Last week, the 6-yr-old’s school–the Holmes School for Science & Technology–had its first science fair. (I know, right? What were they waiting for?) Anyway, the boy was *super* excited about it, as you can see in this photoset on Flickr, and he did a project on whether a solution of sugar, epsom salts, or alum will grow the best crystals as they evaporate at room temperature. (Alum!)
We were a bit surprised at the fair to discover that the judges were evaluating grades K-3 together, using a rubric that included such items as a “lab report” and “three documented sources.” Now, we both know enough about the scientific method to know that good experiments take into account existing knowledge, but . . . documented sources? For kindergarteners? That sounds age-appropriate.
Instead of doing that, we opted for a project that the boy could do, and for a poster that he could design and make himself. He likes his participant ribbon just fine, and he and the *one* other kindergartener who participated both felt super-proud of themselves, as well they should have. (They also worked each other into a panic early on, because the instructions had said that judges would interview you about your poster before making a decision. That didn’t happen, but it took them a couple of minutes to catch on. The adults you see him talking to in the photoset are my dept. chair, whose younger daughter attends the same school, and the principal.)
He’s already announced that next year he wants to do a project on Darwin.]]>
One retired professor, [name snipped, since it’s not really about him, and I’m sure he’s a fine person who doesn’t deserve to be subjected to all this at the end of his career], teaches two introductory accounting classes each semester and is paid $81,650 per year in salary and more than $174,000 in pension, according to public records.
Regarding the salary of more than $81,000, Hogan said, “That’s what the market is” before adding that the market is even higher. UConn, he said, would need to spend $110,000 to hire an accounting professor as a replacement, and that professor would not teach the 800 students that [snip] currently teaches.
So, as I understand it, the offer is $81,000 for 2 intro classes?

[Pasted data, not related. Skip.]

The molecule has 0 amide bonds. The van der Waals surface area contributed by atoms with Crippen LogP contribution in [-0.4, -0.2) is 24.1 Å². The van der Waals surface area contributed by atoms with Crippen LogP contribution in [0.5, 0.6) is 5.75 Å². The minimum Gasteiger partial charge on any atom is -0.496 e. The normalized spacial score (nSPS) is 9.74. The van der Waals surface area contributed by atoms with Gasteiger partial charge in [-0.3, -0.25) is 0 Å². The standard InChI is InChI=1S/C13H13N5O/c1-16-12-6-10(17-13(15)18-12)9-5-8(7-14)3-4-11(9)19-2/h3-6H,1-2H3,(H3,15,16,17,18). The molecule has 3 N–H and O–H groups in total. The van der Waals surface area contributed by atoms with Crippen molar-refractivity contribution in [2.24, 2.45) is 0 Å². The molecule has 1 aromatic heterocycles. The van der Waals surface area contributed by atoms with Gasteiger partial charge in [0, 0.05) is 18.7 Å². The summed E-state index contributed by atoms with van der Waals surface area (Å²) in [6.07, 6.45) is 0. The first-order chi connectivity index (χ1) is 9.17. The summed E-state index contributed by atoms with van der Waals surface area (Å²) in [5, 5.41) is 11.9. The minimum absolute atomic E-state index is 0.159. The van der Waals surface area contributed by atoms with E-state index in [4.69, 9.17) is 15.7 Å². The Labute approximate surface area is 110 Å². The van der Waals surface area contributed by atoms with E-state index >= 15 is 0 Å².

As a service to the state, and as a way to get you off the front pages of the Courant, I will teach two intro classes per year for $81,000. Why stop at 800 students? I will teach 1000 students in the two sections.
Now, you will perhaps object, “but you are a Victorianist, not an accounting professor, and can barely keep up with your checkbook and your (fairly simple) taxes,” which is a fair point. But I have sabbatical coming up in the fall, and I could use that time to re-train. Plus, let’s be honest: You don’t *really* care about pedagogy, or you wouldn’t pack 800 kids into two classes. Give me a few months with an intro to accounting textbook, and some publisher-supplied online/multimedia content, and everything would work out fine. I’m a good teacher: a two-time excellence-in-teaching award finalist, and a semi-finalist another time. You can trust me!
(Somewhat more seriously, I’m bemused that the UConn union tolerates this: Unions should attend more to pay equity within the university. When accounting professors earn $81K/yr, while English and history adjuncts earn pennies per hour . . . something’s badly broken.)]]>
For example, I think this is both true and too-infrequently said:
But this is what many (not all) academics believe, and if pressed they will support their belief by invoking a form of academic exceptionalism, the idea that while colleges and universities may bear some of the marks of places of employment — work-days, promotions, salaries, vacations, meetings, etc. — they are really places in which something much more rarified than a mere job goes on.
As Fish implies, this seems nuts. I think we can all agree that educational moments are special ones–the delight of seeing someone grasp hold of something in a difficult poem is a precious thing, for instance. But there’s nothing “special” about the conversion of those moments into credit hours (for the students) and biweekly paychecks with benefits (for the lucky few, the tenure-track faculty). It doesn’t sully the former to note the latter.
So far, so good. But then he starts trolling indiscriminately through the case law to disprove the academic exceptionalism thesis, and he does so utterly without reference to the question of the decisions’ validity or merit. I mean, he cites approvingly Urofsky v. Gilmore, a 2000 case from Virginia, in which a the court upheld–as applying to professors–“a law requiring state employers to gain permission from a supervisor before accessing sexually explicit materials on state-owned computers.”
The point here is surely not that professors should be allowed randomly to surf porn sites. The point is that the VA law was bad law: Overbroad and vague in its definitions, it puts up stupid impediments in the way of professorial work, and the work of other state employees, as well:
Virginia Code ¤2.1-804-806 (the Act) bans state employees’ use of state computers to access any “sexually explicit content,” broadly defined to include descriptions or depictions of “sexual excitement” or “sexual conduct” of virtually any sort. There is no requirement that the banned communications lack serious value, be “patently offensive,” or appeal to prurient inte-rests. The Act affects approximately 101,000 state employees, including thousands of professors, librarians, and other researchers at 39 institutions of higher education. It also affects museum curators, physicians and their staffs at the Commonwealth’s two medical colleges and their associated hospitals and clinics, and social service and health workers researching, investigating, and communicating with colleagues and the public about child abuse, sexually transmitted diseases, sexual dysfunction, and sexual crimes.